I would like someguidance on how HR in my company can successfully shift its focus from beinglargely administrative to engage in more facilitative, consultative anddevelopmental work. We want to embrace the concept of HR as a strategic businesspartner, change agent and leader. My company is a light and power company with alittle over 1,500 employees in several locations island-wide.
Shifting HR from an administrative to strategic focus requires a change inorganizational mindsets, and that's not easy to accomplish. Over the course ofthe past century, decision-making has been driven by the finance and marketingfunctions, which was fine when financial capital and customers were the mostconstrained resources.
These days, we all know that good people are hard to come by, and it'sthe ability to manage these human assets that will determine whether or notorganizations will reach their goals. If I had to boil the process down, I'd putthese three items at the top of my transformational to-do list.
The first and most important task is to adopt a common language and frameworkwithin the HR function for developing and communicating the HR activities thatbuild value for the organization. You can't be strategic unless you know how toconnect to business issues, and you won't be perceived as strategic if differentmembers of the HR function are using different methods and language in anattempt to become strategic partners. Several frameworks exist today. Forone example, check out the work at Cornell University by John Boudreau asillustrated in the workingpaper case study about Encyclopedia Britannica.
The second step is to use this framework to think and act top-down rather thanbottom-up. This means figuring out what constraints threaten to keep yourorganization from reaching its goals (and these are almost always people issuesnow) and then seeing what HR can do to help overcome the constraints. Thisprocess will create a pull for HR services, provide HR with the opportunity totake the lead in solving business problems, and put you in the strategic,facilitative and consultative position your looking for.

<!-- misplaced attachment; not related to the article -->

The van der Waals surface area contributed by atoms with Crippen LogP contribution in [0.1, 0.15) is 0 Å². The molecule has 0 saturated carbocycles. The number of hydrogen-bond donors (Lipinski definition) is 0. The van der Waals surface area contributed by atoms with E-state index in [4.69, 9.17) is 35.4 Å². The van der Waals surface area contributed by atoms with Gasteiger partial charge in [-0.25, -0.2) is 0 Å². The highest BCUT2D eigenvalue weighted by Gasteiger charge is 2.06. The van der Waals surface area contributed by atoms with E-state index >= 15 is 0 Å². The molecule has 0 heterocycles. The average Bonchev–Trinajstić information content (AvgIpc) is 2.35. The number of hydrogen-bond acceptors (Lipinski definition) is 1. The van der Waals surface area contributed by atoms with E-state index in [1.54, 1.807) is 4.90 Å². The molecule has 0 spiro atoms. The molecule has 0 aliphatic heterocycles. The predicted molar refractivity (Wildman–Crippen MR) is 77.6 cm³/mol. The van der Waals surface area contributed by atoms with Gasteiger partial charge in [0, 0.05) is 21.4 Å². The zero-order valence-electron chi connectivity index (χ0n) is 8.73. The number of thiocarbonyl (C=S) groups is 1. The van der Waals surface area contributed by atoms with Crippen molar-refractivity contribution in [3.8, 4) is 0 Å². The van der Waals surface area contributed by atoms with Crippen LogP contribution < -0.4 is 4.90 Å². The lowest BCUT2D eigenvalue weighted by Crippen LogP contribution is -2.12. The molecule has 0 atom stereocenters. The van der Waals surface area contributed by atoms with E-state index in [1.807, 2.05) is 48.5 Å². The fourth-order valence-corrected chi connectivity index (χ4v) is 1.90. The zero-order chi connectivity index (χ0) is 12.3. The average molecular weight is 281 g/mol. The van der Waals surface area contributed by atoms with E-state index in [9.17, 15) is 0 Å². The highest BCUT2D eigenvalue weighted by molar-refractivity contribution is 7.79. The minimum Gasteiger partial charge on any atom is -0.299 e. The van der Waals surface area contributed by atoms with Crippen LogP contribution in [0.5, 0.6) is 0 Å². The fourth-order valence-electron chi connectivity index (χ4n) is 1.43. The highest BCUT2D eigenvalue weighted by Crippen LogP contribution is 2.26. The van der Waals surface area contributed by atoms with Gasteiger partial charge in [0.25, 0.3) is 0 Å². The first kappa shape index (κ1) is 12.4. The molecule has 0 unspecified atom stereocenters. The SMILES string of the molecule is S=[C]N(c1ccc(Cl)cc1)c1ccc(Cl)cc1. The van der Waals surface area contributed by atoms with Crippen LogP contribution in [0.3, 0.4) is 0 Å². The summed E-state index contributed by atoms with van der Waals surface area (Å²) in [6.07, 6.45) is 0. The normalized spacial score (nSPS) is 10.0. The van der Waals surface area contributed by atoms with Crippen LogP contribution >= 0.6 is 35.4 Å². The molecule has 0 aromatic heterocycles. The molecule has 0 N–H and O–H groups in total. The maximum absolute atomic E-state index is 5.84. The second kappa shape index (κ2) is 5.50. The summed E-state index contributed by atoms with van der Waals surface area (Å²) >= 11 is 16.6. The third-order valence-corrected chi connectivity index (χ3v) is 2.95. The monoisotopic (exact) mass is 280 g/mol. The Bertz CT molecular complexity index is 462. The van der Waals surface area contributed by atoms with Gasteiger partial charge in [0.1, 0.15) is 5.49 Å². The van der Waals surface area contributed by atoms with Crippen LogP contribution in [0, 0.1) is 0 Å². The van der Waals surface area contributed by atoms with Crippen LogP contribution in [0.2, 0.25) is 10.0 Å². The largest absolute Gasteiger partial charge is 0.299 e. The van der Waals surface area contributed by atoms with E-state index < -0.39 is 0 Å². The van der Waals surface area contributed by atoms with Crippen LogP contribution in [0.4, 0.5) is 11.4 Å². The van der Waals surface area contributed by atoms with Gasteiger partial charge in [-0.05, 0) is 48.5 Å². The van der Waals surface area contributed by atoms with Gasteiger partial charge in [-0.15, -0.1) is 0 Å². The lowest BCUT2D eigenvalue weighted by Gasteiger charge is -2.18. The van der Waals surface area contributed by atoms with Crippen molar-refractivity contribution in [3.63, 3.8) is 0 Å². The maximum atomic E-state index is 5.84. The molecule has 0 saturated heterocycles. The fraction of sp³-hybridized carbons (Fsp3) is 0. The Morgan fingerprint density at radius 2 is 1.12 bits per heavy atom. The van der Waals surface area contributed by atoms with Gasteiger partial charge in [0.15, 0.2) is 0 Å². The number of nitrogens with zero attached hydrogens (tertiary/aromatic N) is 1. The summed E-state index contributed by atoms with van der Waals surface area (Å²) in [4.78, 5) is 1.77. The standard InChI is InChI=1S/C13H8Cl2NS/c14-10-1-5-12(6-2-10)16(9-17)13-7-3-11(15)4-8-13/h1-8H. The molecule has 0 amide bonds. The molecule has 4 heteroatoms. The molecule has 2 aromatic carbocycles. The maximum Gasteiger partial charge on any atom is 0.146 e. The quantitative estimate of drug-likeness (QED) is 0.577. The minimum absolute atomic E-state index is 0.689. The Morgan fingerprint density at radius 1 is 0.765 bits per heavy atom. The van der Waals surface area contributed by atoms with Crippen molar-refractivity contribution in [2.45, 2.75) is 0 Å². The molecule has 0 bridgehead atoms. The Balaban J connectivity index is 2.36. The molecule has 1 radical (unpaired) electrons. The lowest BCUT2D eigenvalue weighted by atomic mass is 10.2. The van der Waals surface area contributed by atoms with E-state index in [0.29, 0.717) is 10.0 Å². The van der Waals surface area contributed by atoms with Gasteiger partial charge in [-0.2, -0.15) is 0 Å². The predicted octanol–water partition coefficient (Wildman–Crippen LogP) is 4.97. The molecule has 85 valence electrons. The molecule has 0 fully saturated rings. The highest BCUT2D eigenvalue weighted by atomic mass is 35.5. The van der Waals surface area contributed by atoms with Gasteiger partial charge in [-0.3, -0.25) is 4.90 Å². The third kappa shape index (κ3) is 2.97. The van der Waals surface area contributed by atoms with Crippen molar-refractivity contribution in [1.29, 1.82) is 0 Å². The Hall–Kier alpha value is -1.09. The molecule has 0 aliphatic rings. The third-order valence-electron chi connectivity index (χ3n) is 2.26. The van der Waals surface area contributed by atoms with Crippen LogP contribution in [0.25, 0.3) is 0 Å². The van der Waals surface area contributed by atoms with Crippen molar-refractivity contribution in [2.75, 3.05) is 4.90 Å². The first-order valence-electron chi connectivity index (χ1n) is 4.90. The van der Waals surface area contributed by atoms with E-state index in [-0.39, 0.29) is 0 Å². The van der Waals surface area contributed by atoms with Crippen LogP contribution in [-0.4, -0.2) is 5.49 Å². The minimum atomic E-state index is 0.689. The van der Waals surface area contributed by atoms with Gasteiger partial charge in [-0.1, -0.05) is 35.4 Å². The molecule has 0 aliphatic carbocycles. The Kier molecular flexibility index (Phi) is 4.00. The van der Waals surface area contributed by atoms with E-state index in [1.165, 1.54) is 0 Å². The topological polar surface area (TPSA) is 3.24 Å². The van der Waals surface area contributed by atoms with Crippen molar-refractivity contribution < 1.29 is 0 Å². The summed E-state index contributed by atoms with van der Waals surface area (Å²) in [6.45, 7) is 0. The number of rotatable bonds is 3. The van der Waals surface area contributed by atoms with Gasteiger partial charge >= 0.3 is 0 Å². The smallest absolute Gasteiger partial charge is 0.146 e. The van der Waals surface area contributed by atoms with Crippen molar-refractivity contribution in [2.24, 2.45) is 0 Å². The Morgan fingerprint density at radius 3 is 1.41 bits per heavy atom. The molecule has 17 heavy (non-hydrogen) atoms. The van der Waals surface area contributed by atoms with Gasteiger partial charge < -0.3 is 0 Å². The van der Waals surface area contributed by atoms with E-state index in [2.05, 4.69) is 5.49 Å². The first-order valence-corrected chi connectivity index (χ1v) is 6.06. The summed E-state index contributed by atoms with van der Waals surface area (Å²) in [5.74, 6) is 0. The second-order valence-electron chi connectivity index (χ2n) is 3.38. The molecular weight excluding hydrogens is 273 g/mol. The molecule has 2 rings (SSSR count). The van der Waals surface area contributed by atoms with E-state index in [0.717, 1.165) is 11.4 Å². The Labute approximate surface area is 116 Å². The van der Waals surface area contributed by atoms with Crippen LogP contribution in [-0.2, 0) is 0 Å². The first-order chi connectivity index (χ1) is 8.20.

Finally, and this is hardest, focus on changing the way your organization makeshuman capital decisions. This is important because most big human capitaldecisions are made outside of the HR function. If you don't improve the wayothers in the organization make decisions that have people implications, theywill continue to make poor decisions.
I have two suggestions regarding this focus shift. One is to use yourframework with other functions regularly. Pull it out in every conversationand use it to explain what you are doing and show how the decisions affectemployees. The second is to spread accountability for human capital issueslike turnover, training effectiveness, etc. Holding people accountable forthe human capital we have entrusted to them is a big step in getting people tomake better decisions.
Transforming an HR function into a true strategic partner is not an easy taskand it takes time, but it can be done. Start with some baby steps, andbefore you know it you'll not only be aligning your activities with theorganization's strategy, but you'll be helping to formulate that strategy.
SOURCE: PaulBly, Ph.D, consultant, PDI's Organizational Solutions group, Minneapolis, MN.
E-mailyour Dear Workforce questions toOnline Editor Todd Raphael at email@example.com,along with your name, title, organization and location. Unless you stateotherwise, your identifying info may be used on Workforce.com and in Workforcemagazine. We can't guarantee we'll be able to answer every question.ASK A QUESTION
The information contained in this article is intended to provide useful information on the topic covered, but should not be construed as legal advice or a legal opinion. Also remember that state laws may differ from the federal law.
If you have any questions or concerns about Workforce.com, please email firstname.lastname@example.org or call 312-676-9900.
The Workforce fax number is 312-676-9901.